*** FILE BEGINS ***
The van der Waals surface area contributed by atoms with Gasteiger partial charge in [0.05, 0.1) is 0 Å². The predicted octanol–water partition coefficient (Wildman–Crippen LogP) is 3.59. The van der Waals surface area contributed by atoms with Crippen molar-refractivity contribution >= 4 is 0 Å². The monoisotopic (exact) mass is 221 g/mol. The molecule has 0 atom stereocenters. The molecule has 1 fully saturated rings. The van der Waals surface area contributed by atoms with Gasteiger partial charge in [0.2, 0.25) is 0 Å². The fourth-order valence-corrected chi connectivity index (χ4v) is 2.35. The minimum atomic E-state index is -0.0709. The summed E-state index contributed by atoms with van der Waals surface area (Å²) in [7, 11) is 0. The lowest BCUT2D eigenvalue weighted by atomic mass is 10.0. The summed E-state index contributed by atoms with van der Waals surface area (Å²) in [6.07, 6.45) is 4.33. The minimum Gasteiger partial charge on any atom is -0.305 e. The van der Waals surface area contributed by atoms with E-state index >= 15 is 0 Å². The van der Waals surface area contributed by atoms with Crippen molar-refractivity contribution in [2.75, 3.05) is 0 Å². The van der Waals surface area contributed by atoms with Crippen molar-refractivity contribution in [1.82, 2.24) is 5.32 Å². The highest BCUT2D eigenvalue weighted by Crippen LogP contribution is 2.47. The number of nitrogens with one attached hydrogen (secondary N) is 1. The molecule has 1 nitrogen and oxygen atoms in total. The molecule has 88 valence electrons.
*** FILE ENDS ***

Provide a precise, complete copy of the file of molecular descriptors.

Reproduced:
The van der Waals surface area contributed by atoms with Gasteiger partial charge in [0.05, 0.1) is 0 Å². The predicted octanol–water partition coefficient (Wildman–Crippen LogP) is 3.59. The van der Waals surface area contributed by atoms with Crippen molar-refractivity contribution >= 4 is 0 Å². The monoisotopic (exact) mass is 221 g/mol. The molecule has 0 atom stereocenters. The molecule has 1 fully saturated rings. The van der Waals surface area contributed by atoms with Gasteiger partial charge in [0.2, 0.25) is 0 Å². The fourth-order valence-corrected chi connectivity index (χ4v) is 2.35. The minimum atomic E-state index is -0.0709. The summed E-state index contributed by atoms with van der Waals surface area (Å²) in [7, 11) is 0. The lowest BCUT2D eigenvalue weighted by atomic mass is 10.0. The summed E-state index contributed by atoms with van der Waals surface area (Å²) in [6.07, 6.45) is 4.33. The minimum Gasteiger partial charge on any atom is -0.305 e. The van der Waals surface area contributed by atoms with E-state index >= 15 is 0 Å². The van der Waals surface area contributed by atoms with Crippen molar-refractivity contribution in [2.75, 3.05) is 0 Å². The van der Waals surface area contributed by atoms with Crippen molar-refractivity contribution in [1.82, 2.24) is 5.32 Å². The highest BCUT2D eigenvalue weighted by Crippen LogP contribution is 2.47. The number of nitrogens with one attached hydrogen (secondary N) is 1. The molecule has 1 nitrogen and oxygen atoms in total. The molecule has 88 valence electrons.